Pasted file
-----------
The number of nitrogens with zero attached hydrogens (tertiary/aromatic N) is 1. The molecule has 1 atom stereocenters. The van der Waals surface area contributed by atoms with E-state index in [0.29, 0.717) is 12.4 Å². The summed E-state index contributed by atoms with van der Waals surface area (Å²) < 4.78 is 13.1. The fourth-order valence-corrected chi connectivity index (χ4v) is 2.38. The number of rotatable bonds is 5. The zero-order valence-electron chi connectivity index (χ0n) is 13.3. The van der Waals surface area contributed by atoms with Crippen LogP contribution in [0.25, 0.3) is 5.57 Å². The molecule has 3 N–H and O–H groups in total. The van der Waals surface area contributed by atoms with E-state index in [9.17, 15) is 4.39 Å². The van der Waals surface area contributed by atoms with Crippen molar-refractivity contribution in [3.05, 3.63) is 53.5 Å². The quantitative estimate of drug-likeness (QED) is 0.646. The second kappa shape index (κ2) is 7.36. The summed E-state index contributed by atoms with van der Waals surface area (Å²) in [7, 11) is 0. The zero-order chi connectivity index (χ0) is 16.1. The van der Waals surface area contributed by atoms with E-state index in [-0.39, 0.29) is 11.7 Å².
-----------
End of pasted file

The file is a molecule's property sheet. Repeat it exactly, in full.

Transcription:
The number of nitrogens with zero attached hydrogens (tertiary/aromatic N) is 1. The molecule has 1 atom stereocenters. The van der Waals surface area contributed by atoms with E-state index in [0.29, 0.717) is 12.4 Å². The summed E-state index contributed by atoms with van der Waals surface area (Å²) < 4.78 is 13.1. The fourth-order valence-corrected chi connectivity index (χ4v) is 2.38. The number of rotatable bonds is 5. The zero-order valence-electron chi connectivity index (χ0n) is 13.3. The van der Waals surface area contributed by atoms with Crippen LogP contribution in [0.25, 0.3) is 5.57 Å². The molecule has 3 N–H and O–H groups in total. The van der Waals surface area contributed by atoms with E-state index in [9.17, 15) is 4.39 Å². The van der Waals surface area contributed by atoms with Crippen molar-refractivity contribution in [3.05, 3.63) is 53.5 Å². The quantitative estimate of drug-likeness (QED) is 0.646. The second kappa shape index (κ2) is 7.36. The summed E-state index contributed by atoms with van der Waals surface area (Å²) in [7, 11) is 0. The zero-order chi connectivity index (χ0) is 16.1. The van der Waals surface area contributed by atoms with E-state index in [-0.39, 0.29) is 11.7 Å².